Poetry Corner – The Shark (a scary bedtime story for kids)

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The Shark

by Cameron Brtnik

(a scary bedtime story for kids)


There once was a boy named Mark

And he was afraid of the dark

Every time that he tried to sleep

He imagined being chased by a shark



His mother tried to comfort her son

When he screamed her name out in the night

She told her poor boy to calm down

As he stared at the darkness with fright



Eventually he calmed down

As she gently put him back to bed

But as soon as Mark went back to dreaming

They once again filled him with dread



So his mom took him to see a doctor

She’d try anything at this point to help

Just at the mention of the word shark

Mark would jump in the air and he’d yelp



The doctor prescribed medication

That would cause Mark to have a deep sleep

She gave him two pills before bedtime

So instead of a shark he'd count sheep



The pills worked! Yes they worked like a charm

Mark finally slumped on his back

His mother was happy and went to her bed

While Mark in his dream was attacked



See those pills, well they put Mark to sleep

But they worked just a little too well
 
Poor Mark was still having his nightmare

It was like he was under a spell



In his dream he saw sharks in the water

Surrounding him, and he could feel

If he didn't wake up from this nightmare

He would be the shark's next toothsome meal



Pinching himself didn't work now

His body was limp as a worm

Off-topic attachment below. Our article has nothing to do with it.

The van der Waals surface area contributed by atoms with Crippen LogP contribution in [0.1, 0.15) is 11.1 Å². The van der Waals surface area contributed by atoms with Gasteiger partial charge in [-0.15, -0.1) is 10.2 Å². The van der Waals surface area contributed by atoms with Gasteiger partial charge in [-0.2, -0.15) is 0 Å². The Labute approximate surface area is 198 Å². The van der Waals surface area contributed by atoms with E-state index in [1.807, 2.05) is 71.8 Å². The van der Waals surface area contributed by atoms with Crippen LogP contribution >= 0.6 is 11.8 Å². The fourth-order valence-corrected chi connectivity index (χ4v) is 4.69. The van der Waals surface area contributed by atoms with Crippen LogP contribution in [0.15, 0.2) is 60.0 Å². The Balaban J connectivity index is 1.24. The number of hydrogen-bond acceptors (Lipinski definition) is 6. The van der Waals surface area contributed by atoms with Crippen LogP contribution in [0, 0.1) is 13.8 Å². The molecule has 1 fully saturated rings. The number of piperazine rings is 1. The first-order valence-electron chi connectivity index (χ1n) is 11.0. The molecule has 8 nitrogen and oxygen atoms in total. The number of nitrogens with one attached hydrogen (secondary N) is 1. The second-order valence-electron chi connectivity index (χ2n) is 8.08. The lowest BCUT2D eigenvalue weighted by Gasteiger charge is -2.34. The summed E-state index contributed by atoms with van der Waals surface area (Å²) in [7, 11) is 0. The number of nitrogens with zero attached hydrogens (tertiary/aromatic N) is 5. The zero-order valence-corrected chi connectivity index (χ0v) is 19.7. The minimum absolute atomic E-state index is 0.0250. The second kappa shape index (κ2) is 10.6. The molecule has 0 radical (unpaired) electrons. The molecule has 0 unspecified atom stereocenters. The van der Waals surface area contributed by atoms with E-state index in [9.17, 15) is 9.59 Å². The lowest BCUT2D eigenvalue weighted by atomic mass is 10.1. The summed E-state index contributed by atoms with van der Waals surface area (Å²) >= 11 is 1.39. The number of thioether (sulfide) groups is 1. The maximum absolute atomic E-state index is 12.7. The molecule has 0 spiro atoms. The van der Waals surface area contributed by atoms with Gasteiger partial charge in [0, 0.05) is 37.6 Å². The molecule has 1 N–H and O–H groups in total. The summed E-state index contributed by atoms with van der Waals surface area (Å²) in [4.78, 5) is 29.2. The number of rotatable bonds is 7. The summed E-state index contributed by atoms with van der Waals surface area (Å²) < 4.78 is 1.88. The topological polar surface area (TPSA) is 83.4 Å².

As much as he tried to snap out of his daze

Mark's body would barely just squirm



Mark prayed to God he would survive this

And somehow wake up from this 'mare

By try as he might try to struggle and fight

Nobody could hear poor Mark's prayer



The big shark attacked and it bit him

And the pain seemed as real as life

When his mother found him the kitchen

Mark was standing there holding a knife



But she couldn't seem to awake him
 
Then she suddenly started to scream
 
Cause to his mom's horror he fell to the floor
 
And Mark never woke up from his dream



The End....Sweet dreams!


PS. 


The Shark you ask? He still roams children’s nightmares

He lurks deep in the murky blue

He's always ready and waiting

For the next child that sleeps might be you!




Cameron is a poet, fiction writer and children's author, and is scared of swimming in the ocean to this day

BLOGasides: The Big Comeback

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BLOGasides

The Big Comeback

Sep 22, 2016

     I’ve never had a comeback per se. Sure, I’ve bounced back from adversity, challenges, struggles, and disappointments. We all do. But to be honest, I always imagined a BIG comeback. Not from any one thing in particular, but from life itself. I am waiting on the day I turn it all around: My Big Comeback.